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Failure to diagnose can have lifelong repercussions for patients

When Illinois residents to go see a doctor, they expect to find out what is ailing them and be put on a course of treatment that will provide them with relief. Unfortunately, many patients find themselves in a situation where a failure to diagnose the correct condition results in repeat visits to the doctor. If it takes too long to come to the appropriate diagnosis, the patient could suffer lifelong repercussions.

An out-of-state couple is claiming that a doctor's failure to find the blood clots in her system cost her the normal use of her left arm and hand for the rest of her life. On Nov. 18, 2013, a colonoscopy was performed on the woman. A couple of days later, she went to the doctor because she was experiencing pain, stinging and redness in her left arm and hand. At that time, the doctor said that she had an allergic reaction to the IV used during the procedure and possibly neuralgia, which is a nerve condition that normally causes intermittent, but intense, pain in the face and head.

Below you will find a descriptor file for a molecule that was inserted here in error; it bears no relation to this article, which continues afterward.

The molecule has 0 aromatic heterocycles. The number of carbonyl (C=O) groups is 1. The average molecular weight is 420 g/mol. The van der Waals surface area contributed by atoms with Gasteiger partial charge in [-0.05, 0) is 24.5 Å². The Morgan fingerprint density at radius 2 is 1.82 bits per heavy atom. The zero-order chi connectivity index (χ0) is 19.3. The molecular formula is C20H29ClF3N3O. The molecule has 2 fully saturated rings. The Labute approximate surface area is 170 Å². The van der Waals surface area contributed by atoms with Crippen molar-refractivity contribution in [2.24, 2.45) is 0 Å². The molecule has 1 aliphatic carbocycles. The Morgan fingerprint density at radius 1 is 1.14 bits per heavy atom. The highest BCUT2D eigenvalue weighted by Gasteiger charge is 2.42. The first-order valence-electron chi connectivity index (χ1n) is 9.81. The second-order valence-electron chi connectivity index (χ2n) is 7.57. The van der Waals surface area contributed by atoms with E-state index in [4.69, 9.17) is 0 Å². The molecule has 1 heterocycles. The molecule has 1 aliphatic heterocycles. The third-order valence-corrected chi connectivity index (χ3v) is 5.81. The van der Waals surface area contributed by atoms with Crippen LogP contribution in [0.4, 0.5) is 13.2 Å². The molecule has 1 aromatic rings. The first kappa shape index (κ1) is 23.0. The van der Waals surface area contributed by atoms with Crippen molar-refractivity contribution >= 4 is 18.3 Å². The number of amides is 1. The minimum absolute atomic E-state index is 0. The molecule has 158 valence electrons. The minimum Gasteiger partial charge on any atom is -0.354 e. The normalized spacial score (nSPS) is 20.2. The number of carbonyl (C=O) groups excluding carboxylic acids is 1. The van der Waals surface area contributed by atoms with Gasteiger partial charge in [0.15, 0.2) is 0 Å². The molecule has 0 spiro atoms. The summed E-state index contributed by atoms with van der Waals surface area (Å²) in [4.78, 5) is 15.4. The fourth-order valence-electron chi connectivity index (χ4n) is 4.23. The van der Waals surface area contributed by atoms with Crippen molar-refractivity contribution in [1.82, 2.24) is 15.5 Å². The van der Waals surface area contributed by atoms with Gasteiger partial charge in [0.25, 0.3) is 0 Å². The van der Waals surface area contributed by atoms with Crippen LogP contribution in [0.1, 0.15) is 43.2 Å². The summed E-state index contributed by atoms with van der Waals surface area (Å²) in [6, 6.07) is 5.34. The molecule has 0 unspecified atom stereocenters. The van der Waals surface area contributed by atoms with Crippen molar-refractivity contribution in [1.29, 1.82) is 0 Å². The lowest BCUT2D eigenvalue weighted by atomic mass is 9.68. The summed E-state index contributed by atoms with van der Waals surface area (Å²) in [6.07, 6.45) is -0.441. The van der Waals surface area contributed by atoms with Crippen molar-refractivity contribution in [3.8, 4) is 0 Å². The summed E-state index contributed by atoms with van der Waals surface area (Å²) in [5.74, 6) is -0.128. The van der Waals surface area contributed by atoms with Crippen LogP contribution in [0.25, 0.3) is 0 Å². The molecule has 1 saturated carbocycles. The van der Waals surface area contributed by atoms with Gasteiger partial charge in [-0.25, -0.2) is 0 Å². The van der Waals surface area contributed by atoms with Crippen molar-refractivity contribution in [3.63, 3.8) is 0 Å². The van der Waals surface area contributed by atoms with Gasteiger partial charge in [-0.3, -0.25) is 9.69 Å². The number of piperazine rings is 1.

The West Virginia couple alleges that this diagnosis was incorrect. On Dec. 2, 2013, she again went to the same doctor because her pain was worse. An appointment was made with an orthopedic surgeon for Jan. 6, 2014, but the woman was concerned that might not be soon enough; however, the doctor said there was no rush. She returned on Dec. 10, 2013 and Dec. 26, 2013. The doctor still failed to reach the correct diagnosis, which was blood clots.

Unfortunately, this woman's plight is not necessarily unique. Residents here in Illinois might be able to understand the frustration and fear this couple went through before the blood clots were finally found. A continuous failure to diagnose one patient's condition could be an indication of a more widespread failure to meet accepted standards of care by a particular physician. These doctors need to be held responsible for their actions because next time, a patient could die.

Source: wvrecord.com, "Couple sues WVU Hospitals for failure to diagnose blood clots", Kyla Asbury, June 20, 2016

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